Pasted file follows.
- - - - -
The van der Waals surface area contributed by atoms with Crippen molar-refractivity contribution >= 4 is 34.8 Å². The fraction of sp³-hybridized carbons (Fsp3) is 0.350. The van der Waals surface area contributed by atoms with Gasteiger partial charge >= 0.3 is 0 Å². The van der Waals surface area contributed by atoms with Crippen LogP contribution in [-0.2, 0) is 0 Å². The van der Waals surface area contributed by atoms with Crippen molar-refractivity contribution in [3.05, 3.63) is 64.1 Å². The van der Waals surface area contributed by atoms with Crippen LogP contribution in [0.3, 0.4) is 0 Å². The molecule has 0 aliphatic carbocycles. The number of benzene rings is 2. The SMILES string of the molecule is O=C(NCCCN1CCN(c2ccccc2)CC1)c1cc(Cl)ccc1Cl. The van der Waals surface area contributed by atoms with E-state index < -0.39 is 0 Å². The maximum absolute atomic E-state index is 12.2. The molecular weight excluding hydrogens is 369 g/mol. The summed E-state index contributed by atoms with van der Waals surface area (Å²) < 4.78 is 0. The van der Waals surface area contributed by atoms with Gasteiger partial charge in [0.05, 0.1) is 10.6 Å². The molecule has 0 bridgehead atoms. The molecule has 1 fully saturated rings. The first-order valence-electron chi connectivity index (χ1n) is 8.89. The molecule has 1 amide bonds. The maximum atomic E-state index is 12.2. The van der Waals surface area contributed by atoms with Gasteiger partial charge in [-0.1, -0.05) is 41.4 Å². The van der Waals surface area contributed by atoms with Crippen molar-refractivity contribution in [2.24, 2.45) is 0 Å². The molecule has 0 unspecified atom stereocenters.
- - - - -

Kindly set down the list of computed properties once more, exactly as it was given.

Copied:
The van der Waals surface area contributed by atoms with Crippen molar-refractivity contribution >= 4 is 34.8 Å². The fraction of sp³-hybridized carbons (Fsp3) is 0.350. The van der Waals surface area contributed by atoms with Gasteiger partial charge >= 0.3 is 0 Å². The van der Waals surface area contributed by atoms with Crippen LogP contribution in [-0.2, 0) is 0 Å². The van der Waals surface area contributed by atoms with Crippen molar-refractivity contribution in [3.05, 3.63) is 64.1 Å². The van der Waals surface area contributed by atoms with Crippen LogP contribution in [0.3, 0.4) is 0 Å². The molecule has 0 aliphatic carbocycles. The number of benzene rings is 2. The SMILES string of the molecule is O=C(NCCCN1CCN(c2ccccc2)CC1)c1cc(Cl)ccc1Cl. The van der Waals surface area contributed by atoms with E-state index < -0.39 is 0 Å². The maximum absolute atomic E-state index is 12.2. The molecular weight excluding hydrogens is 369 g/mol. The summed E-state index contributed by atoms with van der Waals surface area (Å²) < 4.78 is 0. The van der Waals surface area contributed by atoms with Gasteiger partial charge in [0.05, 0.1) is 10.6 Å². The molecule has 0 bridgehead atoms. The molecule has 1 fully saturated rings. The first-order valence-electron chi connectivity index (χ1n) is 8.89. The molecule has 1 amide bonds. The maximum atomic E-state index is 12.2. The van der Waals surface area contributed by atoms with Gasteiger partial charge in [-0.1, -0.05) is 41.4 Å². The van der Waals surface area contributed by atoms with Crippen molar-refractivity contribution in [2.24, 2.45) is 0 Å². The molecule has 0 unspecified atom stereocenters.